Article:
My volunteer project took place at Kyuki-do Wasi.  When I arrived at the home there were 9 girls, 8 babies, and 4 other volunteers visiting from the US, Canada, and Europe.  The girls all came from villages in the jungle, and the large majority were the victims of rape from within their family.  I can’t begin to imagine leaving circumstances like that and traveling hundreds of miles to an orphanage in order to raise a baby you never planned to have.

I’m having troubles finding the right words to describe my experience at Kyuki-do Wasi.  I was, unfortunately, there for a much shorter time than the other volunteers.  Despite our short time together, the girls were so warm and welcoming.  It was easy to forget that these little women who were taking care of babies and an entire house are only children themselves.  There were moments, such as a pillow fight that broke out when a teenage boy volunteer stopped by, or when the coloring books and crayons I brought from the states kept us all busy for an entire afternoon, that I was reminded that the moms where still kids as well.  But then the moment passed and they were back to their chores, breast feeding, or offering me another cup of tea.

I expected my heart to be changed by these girls; I welcomed the change.  I did not expect it to be changed in ways I could not express.  The experience obviously made me grateful for all of the things that I have.  My home and family, the security I have grown up with, the education that I have received, the abundance of anything that I have ever wanted, the ability to travel and see the world in an attempt to broaden my horizons.  One of the girls was studying a map of the world one afternoon.  I pointed out about where Colorado is on this map, and we looked at the distance to Peru.  Most of these girls will probably never see a country other than Peru, and here I was having set foot on 4 of the 7 continents on that map, there for a week to play.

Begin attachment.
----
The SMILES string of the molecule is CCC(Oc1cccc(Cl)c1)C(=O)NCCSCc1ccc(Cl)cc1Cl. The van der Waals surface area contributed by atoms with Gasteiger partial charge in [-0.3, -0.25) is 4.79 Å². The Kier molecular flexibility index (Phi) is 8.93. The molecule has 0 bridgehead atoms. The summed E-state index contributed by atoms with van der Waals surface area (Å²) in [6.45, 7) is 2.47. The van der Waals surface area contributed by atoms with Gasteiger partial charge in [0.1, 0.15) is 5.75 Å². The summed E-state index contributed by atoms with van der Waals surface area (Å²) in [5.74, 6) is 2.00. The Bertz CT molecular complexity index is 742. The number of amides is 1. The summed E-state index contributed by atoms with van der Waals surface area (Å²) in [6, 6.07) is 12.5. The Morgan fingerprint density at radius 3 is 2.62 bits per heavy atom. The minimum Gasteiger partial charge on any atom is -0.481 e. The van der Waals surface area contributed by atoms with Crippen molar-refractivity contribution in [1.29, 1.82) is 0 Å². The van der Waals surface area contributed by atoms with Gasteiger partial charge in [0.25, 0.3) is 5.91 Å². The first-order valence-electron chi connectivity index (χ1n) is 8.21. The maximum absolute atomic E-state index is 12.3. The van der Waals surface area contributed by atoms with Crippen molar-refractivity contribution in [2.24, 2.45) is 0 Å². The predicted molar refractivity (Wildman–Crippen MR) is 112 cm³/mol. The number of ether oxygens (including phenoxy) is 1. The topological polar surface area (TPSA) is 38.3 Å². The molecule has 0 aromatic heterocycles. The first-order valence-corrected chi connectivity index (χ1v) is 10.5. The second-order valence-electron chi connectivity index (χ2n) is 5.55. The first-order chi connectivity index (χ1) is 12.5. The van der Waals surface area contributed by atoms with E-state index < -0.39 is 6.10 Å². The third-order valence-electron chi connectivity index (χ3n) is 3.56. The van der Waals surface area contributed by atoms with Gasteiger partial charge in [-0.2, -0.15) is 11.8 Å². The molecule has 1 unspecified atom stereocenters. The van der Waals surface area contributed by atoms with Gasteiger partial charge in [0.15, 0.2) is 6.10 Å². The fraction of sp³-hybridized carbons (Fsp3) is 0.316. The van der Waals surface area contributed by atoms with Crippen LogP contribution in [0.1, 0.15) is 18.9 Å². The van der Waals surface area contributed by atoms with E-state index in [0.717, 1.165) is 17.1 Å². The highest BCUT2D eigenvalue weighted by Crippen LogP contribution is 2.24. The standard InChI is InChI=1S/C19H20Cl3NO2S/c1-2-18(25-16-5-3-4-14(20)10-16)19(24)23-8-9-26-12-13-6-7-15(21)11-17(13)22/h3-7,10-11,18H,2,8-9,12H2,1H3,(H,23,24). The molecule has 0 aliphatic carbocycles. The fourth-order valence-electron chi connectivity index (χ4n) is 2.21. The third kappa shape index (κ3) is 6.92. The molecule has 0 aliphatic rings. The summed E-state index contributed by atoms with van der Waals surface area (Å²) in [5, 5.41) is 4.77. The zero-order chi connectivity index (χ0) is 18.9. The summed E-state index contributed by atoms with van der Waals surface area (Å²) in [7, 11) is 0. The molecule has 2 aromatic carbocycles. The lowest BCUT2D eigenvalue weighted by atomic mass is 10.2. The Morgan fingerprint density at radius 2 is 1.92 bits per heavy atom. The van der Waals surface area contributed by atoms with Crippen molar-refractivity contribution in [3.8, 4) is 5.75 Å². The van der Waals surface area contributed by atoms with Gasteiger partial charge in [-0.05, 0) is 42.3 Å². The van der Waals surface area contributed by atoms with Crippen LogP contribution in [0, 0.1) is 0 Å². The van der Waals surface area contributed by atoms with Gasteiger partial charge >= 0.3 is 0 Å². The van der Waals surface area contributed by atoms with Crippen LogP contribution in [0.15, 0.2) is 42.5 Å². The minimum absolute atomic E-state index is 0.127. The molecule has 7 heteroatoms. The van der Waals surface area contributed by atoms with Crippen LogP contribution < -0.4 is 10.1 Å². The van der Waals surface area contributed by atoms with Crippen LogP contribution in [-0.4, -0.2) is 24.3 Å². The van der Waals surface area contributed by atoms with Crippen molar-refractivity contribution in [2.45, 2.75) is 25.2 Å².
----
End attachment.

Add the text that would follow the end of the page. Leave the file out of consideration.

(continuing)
For all of it’s faults, the US is a pretty great place to live.  I’m lucky that I was born here and not in a jungle village in Peru.  And I think I forget that sometimes.  A good example of this came during meals at Kyuki-do Wasi.  We were served quite large portions during meals, always more than I needed.  At home we put leftovers in the fridge and maybe, if we are lucky, half of those left overs are eaten before the food goes bad and starts smelling up my house.  At Kyuki-do Wasi though, the extra food on my plate was quickly divided and shared between the girls who eagerly ate every last bite.  And this happened at every meal.  They never missed an opportunity to get a little extra food.  I have many theories about why this happened, but none of them matter.  What matters is that they gratefully took any extra that there was, and nothing went to waste.  I have so much, but sometimes it feels like the extra I have is not enough to be worth sharing; like it may not make a difference.  If I took one thing away from my time in Peru, it’s that what I can give is not too little.  Whether it be just a few hours of a normal week, my leftovers, or one short week of my year.  I may wish that I was able to give more, but that does not mean that giving what I can does not still mean something to the people on the receiving end.  Of all of the lessons I took from Peru, this is the one that I hope to really apply to my life in the US and to my family, friends, and future career.